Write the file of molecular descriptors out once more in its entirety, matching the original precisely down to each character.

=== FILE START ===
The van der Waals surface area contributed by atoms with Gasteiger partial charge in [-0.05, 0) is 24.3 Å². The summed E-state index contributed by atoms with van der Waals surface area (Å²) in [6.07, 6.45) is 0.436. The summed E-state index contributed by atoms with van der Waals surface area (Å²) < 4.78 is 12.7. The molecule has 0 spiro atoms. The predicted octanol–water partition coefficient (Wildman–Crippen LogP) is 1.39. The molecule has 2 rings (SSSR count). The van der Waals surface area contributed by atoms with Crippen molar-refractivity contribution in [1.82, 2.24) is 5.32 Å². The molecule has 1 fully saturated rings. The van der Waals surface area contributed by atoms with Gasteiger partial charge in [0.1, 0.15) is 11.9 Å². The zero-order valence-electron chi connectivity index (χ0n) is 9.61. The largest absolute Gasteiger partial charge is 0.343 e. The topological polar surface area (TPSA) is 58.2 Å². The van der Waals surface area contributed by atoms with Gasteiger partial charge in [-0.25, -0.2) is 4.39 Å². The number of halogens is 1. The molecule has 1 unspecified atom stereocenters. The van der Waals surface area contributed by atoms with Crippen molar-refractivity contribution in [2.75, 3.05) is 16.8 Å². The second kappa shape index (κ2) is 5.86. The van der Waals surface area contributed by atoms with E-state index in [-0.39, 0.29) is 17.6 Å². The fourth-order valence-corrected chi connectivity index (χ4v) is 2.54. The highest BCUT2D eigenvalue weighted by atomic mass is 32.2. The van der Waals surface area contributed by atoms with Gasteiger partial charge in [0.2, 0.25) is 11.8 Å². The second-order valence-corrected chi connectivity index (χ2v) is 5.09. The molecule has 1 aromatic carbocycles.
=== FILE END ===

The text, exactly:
The van der Waals surface area contributed by atoms with Gasteiger partial charge in [-0.05, 0) is 24.3 Å². The summed E-state index contributed by atoms with van der Waals surface area (Å²) in [6.07, 6.45) is 0.436. The summed E-state index contributed by atoms with van der Waals surface area (Å²) < 4.78 is 12.7. The molecule has 0 spiro atoms. The predicted octanol–water partition coefficient (Wildman–Crippen LogP) is 1.39. The molecule has 2 rings (SSSR count). The van der Waals surface area contributed by atoms with Crippen molar-refractivity contribution in [1.82, 2.24) is 5.32 Å². The molecule has 1 fully saturated rings. The van der Waals surface area contributed by atoms with Gasteiger partial charge in [0.1, 0.15) is 11.9 Å². The zero-order valence-electron chi connectivity index (χ0n) is 9.61. The largest absolute Gasteiger partial charge is 0.343 e. The topological polar surface area (TPSA) is 58.2 Å². The van der Waals surface area contributed by atoms with Gasteiger partial charge in [-0.25, -0.2) is 4.39 Å². The number of halogens is 1. The molecule has 1 unspecified atom stereocenters. The van der Waals surface area contributed by atoms with Crippen molar-refractivity contribution in [2.75, 3.05) is 16.8 Å². The second kappa shape index (κ2) is 5.86. The van der Waals surface area contributed by atoms with E-state index in [-0.39, 0.29) is 17.6 Å². The fourth-order valence-corrected chi connectivity index (χ4v) is 2.54. The highest BCUT2D eigenvalue weighted by atomic mass is 32.2. The van der Waals surface area contributed by atoms with Gasteiger partial charge in [0.2, 0.25) is 11.8 Å². The second-order valence-corrected chi connectivity index (χ2v) is 5.09. The molecule has 1 aromatic carbocycles.